Associated Press journalists open their notebooks at the Sundance Film Festival in Park City, Utah:
A MOVIE MUGGLE WITHOUT HIS WAND?
You'd think that when Daniel Radcliffe signs on to your independent film, the money would start flowing.
Yet John Krokidas said landing Radcliffe to play young Allen Ginsberg in his drama "Kill Your Darlings" did not guarantee the film would get off the ground.
Radcliffe came aboard two years ago, after the project had come together and fallen apart repeatedly over the years, Krokidas said at the Sundance Film Festival, where "Kill Your Darlings" premiered. The project had been looking dead for good before that, but even with the former "Harry Potter" star, Krokidas said financing was not a sure thing.
"Believe it or not, Daniel Radcliffe at that point does not green-light a movie," Krokidas said. "I was told Daniel Radcliffe cannot open a movie without a wand in his hand."
Krokidas eventually secured financing for "Kill Your Darlings," which chronicles a dark and deadly period in the youths of Ginsberg and fellow future beat writers Jack Kerouac and William S. Burroughs.
— David Germain
JANE LYNCH SAYS, "GO JODIE!"
Jane Lynch doesn't feel let down that Jodie Foster didn't more directly address her sexuality in her much-discussed Golden Globes speech.
The openly gay "Glee" star was at the Sundance Film Festival promoting "Afternoon Delight" and had been at the Globes when Foster delivered her remarks.
"When I was sitting there watching it, I kept looking back at the Teleprompter to see if it was written. And indeed it was. Because it was kind of rambley," Lynch said. "But you know what? We all do it our own way. And I have compassion for what she had to go through being a kid star. She's been in the business for 47 years. So it's a completely different experience than mine and we all have our own. But I hope she felt better for it. Because it felt kind of cathartic."
Lynch said she didn't want to join the call from some gay activists who felt Foster should have been more direct in her emotional speech. "Just because you're an actor doesn't mean you have to be an activist," Lynch said. "You don't have to. Do whatever you want. Go Jodie!"
— Ryan Pearson, Twitter: www.twitter.com/ryanwrd
SEARCHLIGHT, CARELL AND COLLETTE GO WAY, WAY BACK
Steve Carell and Toni Collette already had a nice reunion going at the Sundance Film Festival with this year's premiere "The Way, Way Back," their first collaboration since the 2006 festival sensation "Little Miss Sunshine."
Now Fox Searchlight is back in the act. Fox Searchlight, which snapped up "Little Miss Sunshine" back then, has bought rights in North America and some overseas territories for "The Way, Way Back," writer-directors Nat Faxon and Jim Rash's comedy about a misfit teen (Liam James) and the oddball friends he makes working at a rundown water park over the summer.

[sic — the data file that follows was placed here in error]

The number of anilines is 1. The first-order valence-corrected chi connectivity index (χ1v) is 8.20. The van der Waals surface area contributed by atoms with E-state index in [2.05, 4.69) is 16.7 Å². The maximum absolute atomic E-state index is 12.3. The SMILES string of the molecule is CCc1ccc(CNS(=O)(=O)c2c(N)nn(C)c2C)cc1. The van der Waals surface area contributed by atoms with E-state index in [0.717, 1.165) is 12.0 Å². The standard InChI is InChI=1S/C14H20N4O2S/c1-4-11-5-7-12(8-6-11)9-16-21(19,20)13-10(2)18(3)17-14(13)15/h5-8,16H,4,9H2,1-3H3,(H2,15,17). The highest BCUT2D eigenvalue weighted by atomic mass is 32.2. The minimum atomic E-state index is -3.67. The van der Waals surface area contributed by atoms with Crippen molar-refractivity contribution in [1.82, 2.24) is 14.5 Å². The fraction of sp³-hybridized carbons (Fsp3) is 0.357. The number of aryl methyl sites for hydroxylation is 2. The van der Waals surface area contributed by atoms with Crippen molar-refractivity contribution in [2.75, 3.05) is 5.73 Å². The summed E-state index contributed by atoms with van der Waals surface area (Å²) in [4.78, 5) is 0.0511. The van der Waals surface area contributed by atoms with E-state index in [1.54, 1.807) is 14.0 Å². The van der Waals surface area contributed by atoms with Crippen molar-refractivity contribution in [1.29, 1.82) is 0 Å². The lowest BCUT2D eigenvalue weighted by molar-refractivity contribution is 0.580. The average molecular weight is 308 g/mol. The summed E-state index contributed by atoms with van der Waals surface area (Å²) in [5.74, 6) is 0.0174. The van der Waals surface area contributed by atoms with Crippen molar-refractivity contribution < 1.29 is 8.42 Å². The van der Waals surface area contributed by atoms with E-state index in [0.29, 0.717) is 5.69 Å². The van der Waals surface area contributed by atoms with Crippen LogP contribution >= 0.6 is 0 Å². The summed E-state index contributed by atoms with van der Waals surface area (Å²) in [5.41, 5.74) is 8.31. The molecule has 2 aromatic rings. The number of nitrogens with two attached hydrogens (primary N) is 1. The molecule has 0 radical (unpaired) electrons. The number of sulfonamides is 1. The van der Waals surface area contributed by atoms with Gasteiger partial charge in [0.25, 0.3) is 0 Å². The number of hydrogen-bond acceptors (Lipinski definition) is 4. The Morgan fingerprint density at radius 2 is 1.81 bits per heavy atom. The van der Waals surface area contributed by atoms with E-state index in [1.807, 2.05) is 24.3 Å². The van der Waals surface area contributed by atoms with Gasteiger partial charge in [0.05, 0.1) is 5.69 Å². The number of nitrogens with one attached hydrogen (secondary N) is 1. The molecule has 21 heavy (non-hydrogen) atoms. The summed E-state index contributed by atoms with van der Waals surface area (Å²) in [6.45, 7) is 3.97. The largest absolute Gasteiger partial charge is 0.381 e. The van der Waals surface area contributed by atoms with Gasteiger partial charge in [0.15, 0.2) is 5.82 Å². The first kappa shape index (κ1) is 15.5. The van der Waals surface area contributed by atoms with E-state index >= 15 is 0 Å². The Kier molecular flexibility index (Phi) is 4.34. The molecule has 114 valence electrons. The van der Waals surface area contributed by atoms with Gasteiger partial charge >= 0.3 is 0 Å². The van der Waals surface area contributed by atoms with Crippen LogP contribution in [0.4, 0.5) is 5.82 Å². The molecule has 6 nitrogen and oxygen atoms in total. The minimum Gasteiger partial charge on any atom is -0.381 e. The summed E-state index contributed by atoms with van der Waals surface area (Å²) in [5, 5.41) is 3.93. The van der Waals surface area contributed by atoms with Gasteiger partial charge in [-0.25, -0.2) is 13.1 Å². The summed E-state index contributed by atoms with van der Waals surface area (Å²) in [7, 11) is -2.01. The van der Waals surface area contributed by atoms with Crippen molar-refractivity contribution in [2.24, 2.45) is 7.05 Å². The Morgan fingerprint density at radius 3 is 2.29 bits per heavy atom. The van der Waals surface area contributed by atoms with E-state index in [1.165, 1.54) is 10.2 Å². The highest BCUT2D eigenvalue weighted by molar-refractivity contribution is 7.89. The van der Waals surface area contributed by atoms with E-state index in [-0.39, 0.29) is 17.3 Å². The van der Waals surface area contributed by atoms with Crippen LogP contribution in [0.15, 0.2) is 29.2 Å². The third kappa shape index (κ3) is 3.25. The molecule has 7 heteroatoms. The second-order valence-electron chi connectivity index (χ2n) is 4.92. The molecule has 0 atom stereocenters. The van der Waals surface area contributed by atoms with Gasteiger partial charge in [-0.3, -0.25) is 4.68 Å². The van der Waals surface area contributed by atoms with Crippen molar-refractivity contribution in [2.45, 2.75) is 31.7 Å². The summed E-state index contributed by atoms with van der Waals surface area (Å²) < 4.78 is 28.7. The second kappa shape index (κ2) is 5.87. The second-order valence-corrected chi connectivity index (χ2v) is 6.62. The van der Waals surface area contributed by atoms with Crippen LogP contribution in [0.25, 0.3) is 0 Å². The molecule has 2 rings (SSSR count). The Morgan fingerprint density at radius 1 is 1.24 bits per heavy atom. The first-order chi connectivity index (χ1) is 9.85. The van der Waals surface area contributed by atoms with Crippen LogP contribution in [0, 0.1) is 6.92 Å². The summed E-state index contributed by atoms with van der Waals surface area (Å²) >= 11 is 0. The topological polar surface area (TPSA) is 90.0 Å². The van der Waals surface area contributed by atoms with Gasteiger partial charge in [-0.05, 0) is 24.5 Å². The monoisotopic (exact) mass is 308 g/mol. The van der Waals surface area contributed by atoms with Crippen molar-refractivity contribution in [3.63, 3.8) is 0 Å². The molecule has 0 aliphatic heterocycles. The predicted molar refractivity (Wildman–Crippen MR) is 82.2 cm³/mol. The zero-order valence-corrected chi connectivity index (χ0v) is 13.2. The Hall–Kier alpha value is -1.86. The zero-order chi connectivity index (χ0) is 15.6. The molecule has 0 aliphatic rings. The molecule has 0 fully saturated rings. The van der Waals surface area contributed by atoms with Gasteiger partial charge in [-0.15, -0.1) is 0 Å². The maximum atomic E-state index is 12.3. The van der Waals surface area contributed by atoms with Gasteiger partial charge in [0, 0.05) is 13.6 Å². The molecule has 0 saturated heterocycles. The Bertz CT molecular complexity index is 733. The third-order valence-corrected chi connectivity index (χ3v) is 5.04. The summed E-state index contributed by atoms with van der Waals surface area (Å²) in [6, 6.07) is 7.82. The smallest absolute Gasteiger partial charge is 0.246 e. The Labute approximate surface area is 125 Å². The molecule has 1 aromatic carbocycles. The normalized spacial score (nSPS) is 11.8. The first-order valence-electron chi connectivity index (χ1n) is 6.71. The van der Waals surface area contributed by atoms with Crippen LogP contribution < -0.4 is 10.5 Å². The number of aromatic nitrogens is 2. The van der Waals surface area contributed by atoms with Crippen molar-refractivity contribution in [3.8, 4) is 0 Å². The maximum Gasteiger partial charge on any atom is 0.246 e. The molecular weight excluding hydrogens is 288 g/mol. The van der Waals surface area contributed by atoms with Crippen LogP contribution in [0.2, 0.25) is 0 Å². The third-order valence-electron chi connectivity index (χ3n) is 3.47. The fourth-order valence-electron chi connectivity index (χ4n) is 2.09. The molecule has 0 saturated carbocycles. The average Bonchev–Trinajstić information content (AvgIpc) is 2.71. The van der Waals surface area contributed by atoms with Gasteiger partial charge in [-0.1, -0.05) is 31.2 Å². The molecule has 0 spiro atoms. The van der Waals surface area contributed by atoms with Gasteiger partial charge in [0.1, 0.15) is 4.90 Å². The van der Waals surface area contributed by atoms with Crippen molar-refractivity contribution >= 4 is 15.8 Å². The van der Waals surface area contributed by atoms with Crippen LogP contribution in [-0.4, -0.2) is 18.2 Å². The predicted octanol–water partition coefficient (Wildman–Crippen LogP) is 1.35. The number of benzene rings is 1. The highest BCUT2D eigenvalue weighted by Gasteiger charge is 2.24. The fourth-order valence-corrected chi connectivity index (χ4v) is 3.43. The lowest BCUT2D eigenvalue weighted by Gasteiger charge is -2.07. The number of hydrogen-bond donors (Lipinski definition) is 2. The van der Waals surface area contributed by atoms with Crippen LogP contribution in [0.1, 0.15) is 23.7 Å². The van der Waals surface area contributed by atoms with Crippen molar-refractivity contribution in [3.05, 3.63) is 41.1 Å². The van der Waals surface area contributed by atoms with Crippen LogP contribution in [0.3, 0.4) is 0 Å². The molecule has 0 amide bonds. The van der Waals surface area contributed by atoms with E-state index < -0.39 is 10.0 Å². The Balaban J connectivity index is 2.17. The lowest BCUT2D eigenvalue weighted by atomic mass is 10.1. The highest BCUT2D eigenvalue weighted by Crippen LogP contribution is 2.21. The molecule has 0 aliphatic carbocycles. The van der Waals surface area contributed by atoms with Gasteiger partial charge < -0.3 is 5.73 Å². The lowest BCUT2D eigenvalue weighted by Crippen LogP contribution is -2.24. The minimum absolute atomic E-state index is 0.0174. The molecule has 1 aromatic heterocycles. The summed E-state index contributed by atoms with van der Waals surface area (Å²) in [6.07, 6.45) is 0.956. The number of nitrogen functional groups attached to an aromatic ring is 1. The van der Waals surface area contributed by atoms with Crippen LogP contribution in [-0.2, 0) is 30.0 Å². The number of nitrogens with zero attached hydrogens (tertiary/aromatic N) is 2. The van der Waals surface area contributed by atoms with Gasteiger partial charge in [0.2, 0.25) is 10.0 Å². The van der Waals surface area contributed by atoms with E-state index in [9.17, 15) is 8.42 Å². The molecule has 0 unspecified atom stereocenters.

Scheduled for release this summer, the film also stars Sam Rockwell, Allison Janney and Maya Rudolph.
Among other Sundance acquisitions: Sony Pictures bought worldwide rights to Jerusha Hess' romance "Austenland," produced by "Twilight" author Stephenie Meyer and starring Keri Russell as a Jane Austen-obsessed lonely-heart; Radius-TWC, a unit of the Weinstein Co., picked up North American rights to Stacie Passon's "Concussion," starring Robin Weigert as a lesbian housewife who embarks on a double life after a blow to the head; the Weinstein Co. bought rights in the U.S. and some other territories for Ryan Coogler's "Fruitvale," starring Michael B. Jordan, Melonie Diaz and Octavia Spencer in the real-life story of Oscar Grant, who was shot dead by an Oakland police officer; CNN Films and Magnolia Pictures teamed to buy U.S. rights to Gabriela Cowperthwaite's "Blackfish," a documentary exploring the deadly consequences of keeping whales in captivity; and Elle Driver-Wild Bunch bought overseas rights to Morgan Neville's "Twenty Feet from Stardom," a documentary on backup singers whose U.S. rights went to Radius-TWC.
— David Germain
NICOLE KIDMAN: ROLE MODEL
Nicole Kidman came to the Sundance Film Festival for the premiere of "Stoker," in which she stars with fellow Australian actress Mia Wasikowska.
But she didn't want to hear whether Wasikowska considered her a role model.
"You can't ask that," Kidman said, sitting beside her co-star.
"No, you can," Wasikowska said. "Nicole is a role model. No, for anyone coming from Australia it's pretty amazing to be in a film with her. So it's been cool."
"Stop it, that's so embarrassing," Kidman said. "She's a role model though. She sits on the set, reading Chekov. You were reading Chekov on the set. To all young actresses, sit on the set and read Chekov. That's how you become great. Truly, and she's so good already."
— Ryan Pearson, Twitter: www.twitter.com/ryanwrdBy The Associated Press